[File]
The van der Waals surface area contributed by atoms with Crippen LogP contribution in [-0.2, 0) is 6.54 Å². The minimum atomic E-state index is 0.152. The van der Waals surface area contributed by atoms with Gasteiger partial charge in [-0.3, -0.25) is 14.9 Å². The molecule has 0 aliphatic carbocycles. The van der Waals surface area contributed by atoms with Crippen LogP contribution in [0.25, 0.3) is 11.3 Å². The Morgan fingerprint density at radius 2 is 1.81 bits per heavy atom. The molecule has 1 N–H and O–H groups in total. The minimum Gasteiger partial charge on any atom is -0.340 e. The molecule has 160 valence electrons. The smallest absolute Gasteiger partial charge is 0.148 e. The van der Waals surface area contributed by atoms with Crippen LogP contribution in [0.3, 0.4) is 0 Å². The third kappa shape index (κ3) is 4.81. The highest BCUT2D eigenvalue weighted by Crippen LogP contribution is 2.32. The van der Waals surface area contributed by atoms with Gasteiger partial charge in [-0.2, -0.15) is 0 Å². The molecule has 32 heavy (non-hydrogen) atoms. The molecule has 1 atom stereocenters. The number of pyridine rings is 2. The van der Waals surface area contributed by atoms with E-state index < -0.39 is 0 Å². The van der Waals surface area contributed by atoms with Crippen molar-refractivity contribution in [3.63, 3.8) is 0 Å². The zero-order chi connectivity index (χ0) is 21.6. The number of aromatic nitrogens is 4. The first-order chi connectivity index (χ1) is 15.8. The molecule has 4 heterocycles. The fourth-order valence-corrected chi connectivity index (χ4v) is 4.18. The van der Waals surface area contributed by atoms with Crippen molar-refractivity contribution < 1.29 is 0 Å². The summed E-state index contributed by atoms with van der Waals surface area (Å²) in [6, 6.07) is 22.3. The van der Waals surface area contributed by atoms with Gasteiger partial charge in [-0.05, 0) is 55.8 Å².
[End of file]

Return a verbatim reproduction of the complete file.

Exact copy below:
The van der Waals surface area contributed by atoms with Crippen LogP contribution in [-0.2, 0) is 6.54 Å². The minimum atomic E-state index is 0.152. The van der Waals surface area contributed by atoms with Gasteiger partial charge in [-0.3, -0.25) is 14.9 Å². The molecule has 0 aliphatic carbocycles. The van der Waals surface area contributed by atoms with Crippen LogP contribution in [0.25, 0.3) is 11.3 Å². The Morgan fingerprint density at radius 2 is 1.81 bits per heavy atom. The molecule has 1 N–H and O–H groups in total. The minimum Gasteiger partial charge on any atom is -0.340 e. The molecule has 160 valence electrons. The smallest absolute Gasteiger partial charge is 0.148 e. The van der Waals surface area contributed by atoms with Crippen LogP contribution in [0.3, 0.4) is 0 Å². The third kappa shape index (κ3) is 4.81. The highest BCUT2D eigenvalue weighted by Crippen LogP contribution is 2.32. The van der Waals surface area contributed by atoms with Gasteiger partial charge in [-0.2, -0.15) is 0 Å². The molecule has 32 heavy (non-hydrogen) atoms. The molecule has 1 atom stereocenters. The number of pyridine rings is 2. The van der Waals surface area contributed by atoms with E-state index < -0.39 is 0 Å². The van der Waals surface area contributed by atoms with Crippen molar-refractivity contribution in [3.63, 3.8) is 0 Å². The zero-order chi connectivity index (χ0) is 21.6. The number of aromatic nitrogens is 4. The first-order chi connectivity index (χ1) is 15.8. The molecule has 4 heterocycles. The fourth-order valence-corrected chi connectivity index (χ4v) is 4.18. The van der Waals surface area contributed by atoms with Crippen molar-refractivity contribution < 1.29 is 0 Å². The summed E-state index contributed by atoms with van der Waals surface area (Å²) in [6, 6.07) is 22.3. The van der Waals surface area contributed by atoms with Gasteiger partial charge in [-0.05, 0) is 55.8 Å².